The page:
On this dayOct 12, 1995
Police Kill Unarmed Black Man in Brentwood, Pennsylvania, During Traffic Stop
On the morning of October 12, 1995, Jonny Gammage, cousin and business partner of Pittsburgh Steelers football player Ray Seals, was detained during a traffic stop while driving Mr. Seals’s Jaguar in the working-class suburb of Brentwood. According to witness testimony, Lt. Milton Mullholland pulled Mr. Gammage over for tapping his breaks and called Officer John Votjas for backup. The officers later claimed that Mr. Gammage, who was 5'6" and 165 pounds, pointed an object at the officers—which turned out to be a cell phone—and struggled. Mr. Mullholland and Mr. Votjas, along with Officer Michael Albert, Sergeant Keith Henderson, and Officer Sean Patterson, ultimately pinned Mr. Gammage face-down on the pavement. After several minutes, the officers' use of force suffocated Mr. Gammage and he died.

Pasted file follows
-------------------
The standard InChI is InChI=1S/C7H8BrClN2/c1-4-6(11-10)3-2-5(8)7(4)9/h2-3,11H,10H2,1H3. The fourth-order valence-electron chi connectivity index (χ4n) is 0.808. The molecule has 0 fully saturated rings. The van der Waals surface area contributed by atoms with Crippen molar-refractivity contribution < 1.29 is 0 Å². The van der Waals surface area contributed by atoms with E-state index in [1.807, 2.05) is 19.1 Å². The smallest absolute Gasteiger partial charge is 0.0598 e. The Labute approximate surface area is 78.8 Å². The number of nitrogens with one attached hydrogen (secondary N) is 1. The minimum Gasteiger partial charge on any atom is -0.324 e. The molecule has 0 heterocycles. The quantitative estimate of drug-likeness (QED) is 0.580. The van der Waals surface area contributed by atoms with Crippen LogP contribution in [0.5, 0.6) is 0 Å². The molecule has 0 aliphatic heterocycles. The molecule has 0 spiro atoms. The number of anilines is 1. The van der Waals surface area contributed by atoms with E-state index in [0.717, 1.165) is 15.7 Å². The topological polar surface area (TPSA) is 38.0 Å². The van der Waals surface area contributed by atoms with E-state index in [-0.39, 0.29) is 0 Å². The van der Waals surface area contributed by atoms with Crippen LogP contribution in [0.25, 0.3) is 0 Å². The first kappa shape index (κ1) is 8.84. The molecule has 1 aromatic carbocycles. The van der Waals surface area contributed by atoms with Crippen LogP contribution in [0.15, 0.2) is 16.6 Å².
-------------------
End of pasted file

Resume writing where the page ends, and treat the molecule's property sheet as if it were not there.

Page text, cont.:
On November 27, 1995, Mr. Mulholland and Mr. Votjas were charged with third-degree murder, and Mr. Albert was charged with involuntary manslaughter. The charges against Mr. Mullholland and Mr. Votjas were later reduced to involuntary manslaughter. Mr. Henderson and Mr. Patterson were not charged in the incident.
Officer Votjas was acquitted by an all-white jury and, a year later, promoted to sergeant; Judge Joseph McCloskey dismissed charges against Mr. Mulholland and Mr. Albert after two trials resulted in mistrials. In January 1996, Brentwood police chief Wayne Babish, who had called for a complete investigation into Mr. Gammage’s death, was fired by the Brentwood City Council for failing to support the charged officers.
Multiple public protests were held in Pittsburgh and elsewhere, calling for “Justice for Jonny” and federal intervention. However, in 1999 the Department of Justice declined to file civil rights charges, stating that there was not enough evidence that unreasonable force had been used. Learn more about how a presumption of guilt and dangerousness makes people of color vulnerable to racial violence, wrongful convictions, and unfair treatment.